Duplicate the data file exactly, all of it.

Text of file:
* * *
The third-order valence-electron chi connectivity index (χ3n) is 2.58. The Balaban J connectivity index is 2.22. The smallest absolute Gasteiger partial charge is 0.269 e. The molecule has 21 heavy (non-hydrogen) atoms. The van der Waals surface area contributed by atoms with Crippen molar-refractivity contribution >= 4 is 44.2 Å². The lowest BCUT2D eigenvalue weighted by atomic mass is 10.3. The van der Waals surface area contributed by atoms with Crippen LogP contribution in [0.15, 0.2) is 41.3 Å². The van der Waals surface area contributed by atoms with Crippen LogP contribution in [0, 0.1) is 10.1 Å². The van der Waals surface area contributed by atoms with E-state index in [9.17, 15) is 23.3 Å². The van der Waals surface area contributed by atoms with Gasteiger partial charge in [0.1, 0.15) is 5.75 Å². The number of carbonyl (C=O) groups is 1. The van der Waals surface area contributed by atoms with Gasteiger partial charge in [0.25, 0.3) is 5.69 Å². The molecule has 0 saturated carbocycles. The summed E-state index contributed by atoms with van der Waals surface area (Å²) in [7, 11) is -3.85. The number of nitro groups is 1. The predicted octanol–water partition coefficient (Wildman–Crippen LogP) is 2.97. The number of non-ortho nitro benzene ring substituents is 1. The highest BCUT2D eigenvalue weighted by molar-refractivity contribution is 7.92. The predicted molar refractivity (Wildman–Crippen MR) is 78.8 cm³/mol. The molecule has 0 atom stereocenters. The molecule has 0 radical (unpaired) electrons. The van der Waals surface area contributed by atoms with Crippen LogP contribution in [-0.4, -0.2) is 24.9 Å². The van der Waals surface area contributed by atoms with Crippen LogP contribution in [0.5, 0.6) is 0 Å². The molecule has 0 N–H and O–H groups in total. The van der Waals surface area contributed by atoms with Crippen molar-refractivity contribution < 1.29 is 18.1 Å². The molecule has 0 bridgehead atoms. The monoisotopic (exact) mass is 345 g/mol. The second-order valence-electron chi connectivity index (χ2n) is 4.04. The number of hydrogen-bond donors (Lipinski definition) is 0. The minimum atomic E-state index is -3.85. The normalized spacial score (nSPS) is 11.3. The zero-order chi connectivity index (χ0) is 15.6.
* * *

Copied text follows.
The third-order valence-electron chi connectivity index (χ3n) is 2.58. The Balaban J connectivity index is 2.22. The smallest absolute Gasteiger partial charge is 0.269 e. The molecule has 21 heavy (non-hydrogen) atoms. The van der Waals surface area contributed by atoms with Crippen molar-refractivity contribution >= 4 is 44.2 Å². The lowest BCUT2D eigenvalue weighted by atomic mass is 10.3. The van der Waals surface area contributed by atoms with Crippen LogP contribution in [0.15, 0.2) is 41.3 Å². The van der Waals surface area contributed by atoms with Crippen LogP contribution in [0, 0.1) is 10.1 Å². The van der Waals surface area contributed by atoms with E-state index in [9.17, 15) is 23.3 Å². The van der Waals surface area contributed by atoms with Gasteiger partial charge in [0.1, 0.15) is 5.75 Å². The number of carbonyl (C=O) groups is 1. The van der Waals surface area contributed by atoms with Gasteiger partial charge in [0.25, 0.3) is 5.69 Å². The molecule has 0 saturated carbocycles. The summed E-state index contributed by atoms with van der Waals surface area (Å²) in [7, 11) is -3.85. The number of nitro groups is 1. The predicted octanol–water partition coefficient (Wildman–Crippen LogP) is 2.97. The number of non-ortho nitro benzene ring substituents is 1. The highest BCUT2D eigenvalue weighted by molar-refractivity contribution is 7.92. The predicted molar refractivity (Wildman–Crippen MR) is 78.8 cm³/mol. The molecule has 0 atom stereocenters. The molecule has 0 radical (unpaired) electrons. The van der Waals surface area contributed by atoms with Crippen LogP contribution in [-0.4, -0.2) is 24.9 Å². The van der Waals surface area contributed by atoms with Crippen LogP contribution in [0.5, 0.6) is 0 Å². The molecule has 0 N–H and O–H groups in total. The van der Waals surface area contributed by atoms with Crippen molar-refractivity contribution < 1.29 is 18.1 Å². The molecule has 0 bridgehead atoms. The monoisotopic (exact) mass is 345 g/mol. The second-order valence-electron chi connectivity index (χ2n) is 4.04. The number of hydrogen-bond donors (Lipinski definition) is 0. The minimum atomic E-state index is -3.85. The normalized spacial score (nSPS) is 11.3. The zero-order chi connectivity index (χ0) is 15.6.